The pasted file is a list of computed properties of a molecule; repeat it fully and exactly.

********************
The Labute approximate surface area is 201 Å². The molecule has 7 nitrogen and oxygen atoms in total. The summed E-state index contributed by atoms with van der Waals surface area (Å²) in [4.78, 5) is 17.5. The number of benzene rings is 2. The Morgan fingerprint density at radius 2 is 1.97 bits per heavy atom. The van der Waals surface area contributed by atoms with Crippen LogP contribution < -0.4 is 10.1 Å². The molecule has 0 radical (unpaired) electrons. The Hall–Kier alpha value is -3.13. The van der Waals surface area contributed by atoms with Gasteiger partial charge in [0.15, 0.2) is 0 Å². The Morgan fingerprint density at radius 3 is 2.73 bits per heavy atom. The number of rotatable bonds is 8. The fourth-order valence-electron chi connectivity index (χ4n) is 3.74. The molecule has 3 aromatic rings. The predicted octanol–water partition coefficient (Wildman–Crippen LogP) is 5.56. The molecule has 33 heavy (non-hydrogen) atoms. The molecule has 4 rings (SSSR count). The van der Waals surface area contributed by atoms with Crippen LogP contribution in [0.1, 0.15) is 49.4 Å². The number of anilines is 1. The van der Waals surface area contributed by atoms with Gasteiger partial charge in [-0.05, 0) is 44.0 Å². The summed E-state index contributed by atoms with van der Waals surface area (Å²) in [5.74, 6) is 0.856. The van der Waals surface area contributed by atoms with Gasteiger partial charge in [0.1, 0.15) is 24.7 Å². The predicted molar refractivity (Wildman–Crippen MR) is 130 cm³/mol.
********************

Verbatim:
The Labute approximate surface area is 201 Å². The molecule has 7 nitrogen and oxygen atoms in total. The summed E-state index contributed by atoms with van der Waals surface area (Å²) in [4.78, 5) is 17.5. The number of benzene rings is 2. The Morgan fingerprint density at radius 2 is 1.97 bits per heavy atom. The van der Waals surface area contributed by atoms with Crippen LogP contribution < -0.4 is 10.1 Å². The molecule has 0 radical (unpaired) electrons. The Hall–Kier alpha value is -3.13. The van der Waals surface area contributed by atoms with Gasteiger partial charge in [0.15, 0.2) is 0 Å². The Morgan fingerprint density at radius 3 is 2.73 bits per heavy atom. The number of rotatable bonds is 8. The fourth-order valence-electron chi connectivity index (χ4n) is 3.74. The molecule has 3 aromatic rings. The predicted octanol–water partition coefficient (Wildman–Crippen LogP) is 5.56. The molecule has 33 heavy (non-hydrogen) atoms. The molecule has 4 rings (SSSR count). The van der Waals surface area contributed by atoms with Crippen LogP contribution in [0.1, 0.15) is 49.4 Å². The number of anilines is 1. The van der Waals surface area contributed by atoms with Gasteiger partial charge in [-0.05, 0) is 44.0 Å². The summed E-state index contributed by atoms with van der Waals surface area (Å²) in [5.74, 6) is 0.856. The van der Waals surface area contributed by atoms with Gasteiger partial charge in [0.1, 0.15) is 24.7 Å². The predicted molar refractivity (Wildman–Crippen MR) is 130 cm³/mol.